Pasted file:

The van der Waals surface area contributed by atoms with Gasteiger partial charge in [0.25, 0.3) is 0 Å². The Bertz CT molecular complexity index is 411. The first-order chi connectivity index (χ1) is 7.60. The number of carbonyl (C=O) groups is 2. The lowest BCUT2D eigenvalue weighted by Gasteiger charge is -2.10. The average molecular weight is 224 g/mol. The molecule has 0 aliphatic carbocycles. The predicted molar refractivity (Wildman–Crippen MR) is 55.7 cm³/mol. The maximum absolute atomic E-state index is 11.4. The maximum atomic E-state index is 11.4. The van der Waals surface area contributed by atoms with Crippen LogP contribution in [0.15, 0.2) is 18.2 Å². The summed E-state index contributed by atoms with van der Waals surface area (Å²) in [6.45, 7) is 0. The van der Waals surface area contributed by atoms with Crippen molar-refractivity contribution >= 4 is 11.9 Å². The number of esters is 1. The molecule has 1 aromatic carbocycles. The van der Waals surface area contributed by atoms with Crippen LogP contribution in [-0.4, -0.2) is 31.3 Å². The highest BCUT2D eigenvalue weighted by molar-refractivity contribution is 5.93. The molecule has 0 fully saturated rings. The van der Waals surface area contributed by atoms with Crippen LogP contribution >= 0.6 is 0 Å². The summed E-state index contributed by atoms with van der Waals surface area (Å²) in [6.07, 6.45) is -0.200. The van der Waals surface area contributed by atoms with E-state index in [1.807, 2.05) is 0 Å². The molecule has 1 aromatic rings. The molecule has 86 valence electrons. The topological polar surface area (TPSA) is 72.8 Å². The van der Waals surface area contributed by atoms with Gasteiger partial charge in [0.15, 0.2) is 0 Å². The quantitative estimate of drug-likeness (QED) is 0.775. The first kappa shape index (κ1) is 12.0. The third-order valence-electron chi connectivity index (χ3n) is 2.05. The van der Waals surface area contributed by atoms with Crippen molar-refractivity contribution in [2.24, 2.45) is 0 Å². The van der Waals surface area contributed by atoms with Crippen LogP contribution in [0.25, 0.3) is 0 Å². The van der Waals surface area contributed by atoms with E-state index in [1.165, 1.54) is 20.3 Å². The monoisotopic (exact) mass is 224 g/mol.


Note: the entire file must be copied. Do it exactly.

The van der Waals surface area contributed by atoms with Gasteiger partial charge in [0.25, 0.3) is 0 Å². The Bertz CT molecular complexity index is 411. The first-order chi connectivity index (χ1) is 7.60. The number of carbonyl (C=O) groups is 2. The lowest BCUT2D eigenvalue weighted by Gasteiger charge is -2.10. The average molecular weight is 224 g/mol. The molecule has 0 aliphatic carbocycles. The predicted molar refractivity (Wildman–Crippen MR) is 55.7 cm³/mol. The maximum absolute atomic E-state index is 11.4. The maximum atomic E-state index is 11.4. The van der Waals surface area contributed by atoms with Crippen LogP contribution in [0.15, 0.2) is 18.2 Å². The summed E-state index contributed by atoms with van der Waals surface area (Å²) in [6.45, 7) is 0. The van der Waals surface area contributed by atoms with Crippen molar-refractivity contribution >= 4 is 11.9 Å². The number of esters is 1. The molecule has 1 aromatic carbocycles. The van der Waals surface area contributed by atoms with Crippen LogP contribution in [-0.4, -0.2) is 31.3 Å². The highest BCUT2D eigenvalue weighted by molar-refractivity contribution is 5.93. The molecule has 0 fully saturated rings. The van der Waals surface area contributed by atoms with Crippen LogP contribution >= 0.6 is 0 Å². The summed E-state index contributed by atoms with van der Waals surface area (Å²) in [6.07, 6.45) is -0.200. The van der Waals surface area contributed by atoms with E-state index in [1.807, 2.05) is 0 Å². The molecule has 1 aromatic rings. The molecule has 86 valence electrons. The topological polar surface area (TPSA) is 72.8 Å². The van der Waals surface area contributed by atoms with Gasteiger partial charge in [0.15, 0.2) is 0 Å². The quantitative estimate of drug-likeness (QED) is 0.775. The first kappa shape index (κ1) is 12.0. The third-order valence-electron chi connectivity index (χ3n) is 2.05. The van der Waals surface area contributed by atoms with Crippen molar-refractivity contribution in [2.24, 2.45) is 0 Å². The van der Waals surface area contributed by atoms with Crippen LogP contribution in [0.25, 0.3) is 0 Å². The van der Waals surface area contributed by atoms with E-state index in [1.165, 1.54) is 20.3 Å². The monoisotopic (exact) mass is 224 g/mol.